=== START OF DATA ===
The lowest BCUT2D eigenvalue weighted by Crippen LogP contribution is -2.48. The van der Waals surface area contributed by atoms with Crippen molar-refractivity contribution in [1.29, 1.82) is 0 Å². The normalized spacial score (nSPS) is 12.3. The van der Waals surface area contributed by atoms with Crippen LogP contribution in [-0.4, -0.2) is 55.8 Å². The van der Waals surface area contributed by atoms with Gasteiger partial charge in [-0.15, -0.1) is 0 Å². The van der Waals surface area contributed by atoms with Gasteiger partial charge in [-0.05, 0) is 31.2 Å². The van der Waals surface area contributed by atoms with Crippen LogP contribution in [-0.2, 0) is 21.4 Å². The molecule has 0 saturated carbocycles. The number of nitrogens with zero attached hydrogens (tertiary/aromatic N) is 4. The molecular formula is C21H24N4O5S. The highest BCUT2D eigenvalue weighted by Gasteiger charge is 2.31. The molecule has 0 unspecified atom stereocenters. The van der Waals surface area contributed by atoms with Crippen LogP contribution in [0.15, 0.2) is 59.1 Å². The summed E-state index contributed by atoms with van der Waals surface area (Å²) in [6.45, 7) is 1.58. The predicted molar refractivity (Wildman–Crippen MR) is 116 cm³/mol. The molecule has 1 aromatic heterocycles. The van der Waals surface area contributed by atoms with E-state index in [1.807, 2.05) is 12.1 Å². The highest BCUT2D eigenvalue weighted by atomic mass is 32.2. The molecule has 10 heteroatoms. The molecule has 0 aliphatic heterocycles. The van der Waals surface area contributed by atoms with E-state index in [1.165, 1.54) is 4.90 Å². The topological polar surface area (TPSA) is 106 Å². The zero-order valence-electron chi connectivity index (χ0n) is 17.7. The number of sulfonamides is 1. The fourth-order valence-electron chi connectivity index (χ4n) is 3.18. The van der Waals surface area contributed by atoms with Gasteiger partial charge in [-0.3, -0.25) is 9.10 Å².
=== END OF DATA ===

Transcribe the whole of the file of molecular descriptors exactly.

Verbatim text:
The lowest BCUT2D eigenvalue weighted by Crippen LogP contribution is -2.48. The van der Waals surface area contributed by atoms with Crippen molar-refractivity contribution in [1.29, 1.82) is 0 Å². The normalized spacial score (nSPS) is 12.3. The van der Waals surface area contributed by atoms with Crippen LogP contribution in [-0.4, -0.2) is 55.8 Å². The van der Waals surface area contributed by atoms with Gasteiger partial charge in [-0.15, -0.1) is 0 Å². The van der Waals surface area contributed by atoms with Gasteiger partial charge in [-0.05, 0) is 31.2 Å². The van der Waals surface area contributed by atoms with Crippen LogP contribution in [-0.2, 0) is 21.4 Å². The molecule has 0 saturated carbocycles. The number of nitrogens with zero attached hydrogens (tertiary/aromatic N) is 4. The molecular formula is C21H24N4O5S. The highest BCUT2D eigenvalue weighted by Gasteiger charge is 2.31. The molecule has 0 unspecified atom stereocenters. The van der Waals surface area contributed by atoms with Crippen LogP contribution in [0.15, 0.2) is 59.1 Å². The summed E-state index contributed by atoms with van der Waals surface area (Å²) in [6.45, 7) is 1.58. The predicted molar refractivity (Wildman–Crippen MR) is 116 cm³/mol. The molecule has 1 aromatic heterocycles. The van der Waals surface area contributed by atoms with E-state index in [1.807, 2.05) is 12.1 Å². The highest BCUT2D eigenvalue weighted by atomic mass is 32.2. The molecule has 10 heteroatoms. The molecule has 0 aliphatic heterocycles. The van der Waals surface area contributed by atoms with E-state index in [1.165, 1.54) is 4.90 Å². The topological polar surface area (TPSA) is 106 Å². The zero-order valence-electron chi connectivity index (χ0n) is 17.7. The number of sulfonamides is 1. The fourth-order valence-electron chi connectivity index (χ4n) is 3.18. The van der Waals surface area contributed by atoms with Gasteiger partial charge in [-0.3, -0.25) is 9.10 Å².